Sandwich bot attack on DeFi in Tezos

Hello world! Some time ago, we discovered the appearance of Sandwich bots in Tezos, which interfere and slightly profit from DeFi and 3Route users. Here is a list of contracts that currently carry out malicious activity https://tzkt.io/tz1cHdLXcXmHF163J2ZPB951wer6Eg6327Sx/contracts

“Sandwich” (or sandwich attack) is a malicious use of DeFi (mainly DEXes) tools in order to make a profit. Sandwich bots are not a new, but quite relevant problem lately, and therefore we think it's worth telling users about it.

What is a sandwich attack?

A sandwich attack allows an attacker to profit by worsening the victim's trading conditions using a trade slippage setting. Algorithms called sandwich bots track the mempool of operations in search of a possible victim.

A mempool is a list of transactions that have not yet been executed, and can be executed later. In simple words, this is a queue of requests for adding transactions to the blockchain. In the blockchain, as a rule, the mempool is open, which means all network users can view it. That's what malicious bots do when they're looking for the right query for their machinations.

What's the point: when we create an exchange order, we have some market price as well as a possible slippage, that is, an acceptable deviation from the market price. It is needed to allow the user to buy the required volume of tokens at a price slightly worse than the stated price in case of worsening conditions at the time of the transaction.


Typically, for such an attack, an exchange order with a sufficiently large value of slippage should appear in the mempool. As soon as one is found, the sandwich bot tries to execute its exchange order in the same direction, before the victim's one, thereby worsening the price at which the victim's order is executed for the slippage specified by the victim. Thus, the sandwich bot frontruns (outstrips) the victim's order and executes the transaction first, and the victim gets a less favorable deal.

Right after the victim's transaction, the bot creates a reverse transaction and returns the price to a balanced state with this second transaction. As a result, the victim makes a transaction at a less favorable price, and the attacker gets the difference between the buying and selling of the token. This is approximately equal to the victim's transaction volume multiplied by the slippage, minus the network and DEX commission.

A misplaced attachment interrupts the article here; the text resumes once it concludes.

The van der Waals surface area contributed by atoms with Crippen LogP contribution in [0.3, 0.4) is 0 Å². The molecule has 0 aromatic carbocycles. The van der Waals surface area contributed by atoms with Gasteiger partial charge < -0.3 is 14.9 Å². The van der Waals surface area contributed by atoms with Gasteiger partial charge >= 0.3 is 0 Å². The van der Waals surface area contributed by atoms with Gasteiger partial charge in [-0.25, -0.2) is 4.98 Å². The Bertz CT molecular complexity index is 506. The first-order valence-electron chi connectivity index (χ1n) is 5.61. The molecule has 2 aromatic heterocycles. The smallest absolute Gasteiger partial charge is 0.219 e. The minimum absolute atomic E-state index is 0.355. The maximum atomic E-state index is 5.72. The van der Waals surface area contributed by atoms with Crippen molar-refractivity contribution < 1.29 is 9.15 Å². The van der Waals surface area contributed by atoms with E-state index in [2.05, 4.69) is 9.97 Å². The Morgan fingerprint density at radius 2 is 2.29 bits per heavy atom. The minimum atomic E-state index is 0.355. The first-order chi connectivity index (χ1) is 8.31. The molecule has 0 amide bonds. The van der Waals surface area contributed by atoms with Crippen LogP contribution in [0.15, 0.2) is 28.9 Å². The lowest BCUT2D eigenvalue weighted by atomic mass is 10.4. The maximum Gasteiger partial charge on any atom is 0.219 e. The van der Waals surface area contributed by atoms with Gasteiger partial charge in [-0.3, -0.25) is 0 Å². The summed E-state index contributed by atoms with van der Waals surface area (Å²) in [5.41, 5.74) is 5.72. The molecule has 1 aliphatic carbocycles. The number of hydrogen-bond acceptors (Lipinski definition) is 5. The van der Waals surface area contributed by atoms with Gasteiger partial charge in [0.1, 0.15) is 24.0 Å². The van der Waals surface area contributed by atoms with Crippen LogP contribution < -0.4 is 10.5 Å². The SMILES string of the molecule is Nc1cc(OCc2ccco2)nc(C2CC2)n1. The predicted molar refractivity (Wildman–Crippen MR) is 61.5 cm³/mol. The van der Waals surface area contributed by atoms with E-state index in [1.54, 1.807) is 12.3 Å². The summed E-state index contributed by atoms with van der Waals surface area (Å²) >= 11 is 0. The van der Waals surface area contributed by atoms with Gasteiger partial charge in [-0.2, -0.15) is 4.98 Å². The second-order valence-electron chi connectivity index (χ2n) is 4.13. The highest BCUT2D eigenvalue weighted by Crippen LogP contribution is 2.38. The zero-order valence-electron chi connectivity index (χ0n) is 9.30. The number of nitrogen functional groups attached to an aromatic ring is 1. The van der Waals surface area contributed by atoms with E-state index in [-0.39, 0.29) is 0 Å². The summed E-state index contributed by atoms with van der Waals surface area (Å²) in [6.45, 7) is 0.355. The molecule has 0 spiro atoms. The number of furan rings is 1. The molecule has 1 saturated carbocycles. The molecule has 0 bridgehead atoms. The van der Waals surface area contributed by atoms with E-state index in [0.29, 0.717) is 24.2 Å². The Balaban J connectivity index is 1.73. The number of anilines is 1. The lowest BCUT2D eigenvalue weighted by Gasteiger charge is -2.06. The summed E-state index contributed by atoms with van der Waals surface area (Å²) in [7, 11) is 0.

The bot makes both transactions in the same block together with the victim's transaction.

Why is this happening?

The algorithms of the blockchain node perform operations based on priority. The protocol (node) collects all operations and distributes them into a queue depending on the weighted commission (Sum Fee / Gas limit) that the user sets himself when confirming the transaction, or the DeFi does it for him). If user A places an order with a higher Fee than user B, then A will end up in the queue with a higher priority than B. This maneuver is called "front-running".

In this block you can see an example of this attack, which made the bot a profit of 0.5 Tez https://tzkt.io/4072342/operations



Sandwich attacks are not always successful

There is one feature in Tezos that sometimes when trying to make a Sandwich attack, the bot changes the parameters of the Token's storage so that it simply does not allow the victim's transaction to be executed due to the lack of the declared Storage for the transaction. As a result, the bot trades, and the user fails. So, the bot just gets a loss instead of a profit. An example can be found here https://tzkt.io/4063229/operations



How to fully exclude Sandwich attacks

Soon we will release the execution protocol via 3Route without any slippage with the help of Limit Orders. We'll post about this later, just stay in touch!

PS: Appeal to those who use Sandwich bots

As we have shown above, there are cases when an attacker will suffer losses and at the same time will not allow the user order to be fulfilled. No one has a profit from such an action, but on the contrary, the attacker has losses. Also, an unexpected event may occur with the victim's transaction and it will fail at the last moment and the attacker will also suffer losses.

So we strongly do not recommend the use of such attacks in Tezos. It's never worth it ;)

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